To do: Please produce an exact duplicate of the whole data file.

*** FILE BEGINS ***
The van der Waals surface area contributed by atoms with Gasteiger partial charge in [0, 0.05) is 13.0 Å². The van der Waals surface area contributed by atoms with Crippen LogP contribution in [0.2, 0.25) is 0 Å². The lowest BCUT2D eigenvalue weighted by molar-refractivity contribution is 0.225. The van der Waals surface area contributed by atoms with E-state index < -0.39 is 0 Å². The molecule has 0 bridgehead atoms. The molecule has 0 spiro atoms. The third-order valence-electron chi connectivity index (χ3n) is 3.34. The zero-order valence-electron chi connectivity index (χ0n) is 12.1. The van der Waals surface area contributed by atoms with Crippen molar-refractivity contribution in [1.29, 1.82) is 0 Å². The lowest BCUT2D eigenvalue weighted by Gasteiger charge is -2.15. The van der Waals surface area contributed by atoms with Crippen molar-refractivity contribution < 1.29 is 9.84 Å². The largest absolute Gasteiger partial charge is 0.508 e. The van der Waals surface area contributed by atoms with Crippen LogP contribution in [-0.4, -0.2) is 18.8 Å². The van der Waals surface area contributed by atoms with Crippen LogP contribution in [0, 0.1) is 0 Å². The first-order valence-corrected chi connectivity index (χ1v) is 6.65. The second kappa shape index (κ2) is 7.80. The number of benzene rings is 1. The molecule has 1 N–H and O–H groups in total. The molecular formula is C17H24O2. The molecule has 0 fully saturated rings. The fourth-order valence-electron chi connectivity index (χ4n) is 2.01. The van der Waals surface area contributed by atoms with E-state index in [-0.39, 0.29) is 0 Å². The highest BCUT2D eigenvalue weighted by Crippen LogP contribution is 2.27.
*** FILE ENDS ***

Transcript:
The van der Waals surface area contributed by atoms with Gasteiger partial charge in [0, 0.05) is 13.0 Å². The van der Waals surface area contributed by atoms with Crippen LogP contribution in [0.2, 0.25) is 0 Å². The lowest BCUT2D eigenvalue weighted by molar-refractivity contribution is 0.225. The van der Waals surface area contributed by atoms with E-state index < -0.39 is 0 Å². The molecule has 0 bridgehead atoms. The molecule has 0 spiro atoms. The third-order valence-electron chi connectivity index (χ3n) is 3.34. The zero-order valence-electron chi connectivity index (χ0n) is 12.1. The van der Waals surface area contributed by atoms with Crippen molar-refractivity contribution in [1.29, 1.82) is 0 Å². The lowest BCUT2D eigenvalue weighted by Gasteiger charge is -2.15. The van der Waals surface area contributed by atoms with Crippen molar-refractivity contribution < 1.29 is 9.84 Å². The largest absolute Gasteiger partial charge is 0.508 e. The van der Waals surface area contributed by atoms with Crippen LogP contribution in [-0.4, -0.2) is 18.8 Å². The van der Waals surface area contributed by atoms with Crippen LogP contribution in [0, 0.1) is 0 Å². The first-order valence-corrected chi connectivity index (χ1v) is 6.65. The second kappa shape index (κ2) is 7.80. The number of benzene rings is 1. The molecule has 1 N–H and O–H groups in total. The molecular formula is C17H24O2. The molecule has 0 fully saturated rings. The fourth-order valence-electron chi connectivity index (χ4n) is 2.01. The van der Waals surface area contributed by atoms with E-state index in [-0.39, 0.29) is 0 Å². The highest BCUT2D eigenvalue weighted by Crippen LogP contribution is 2.27.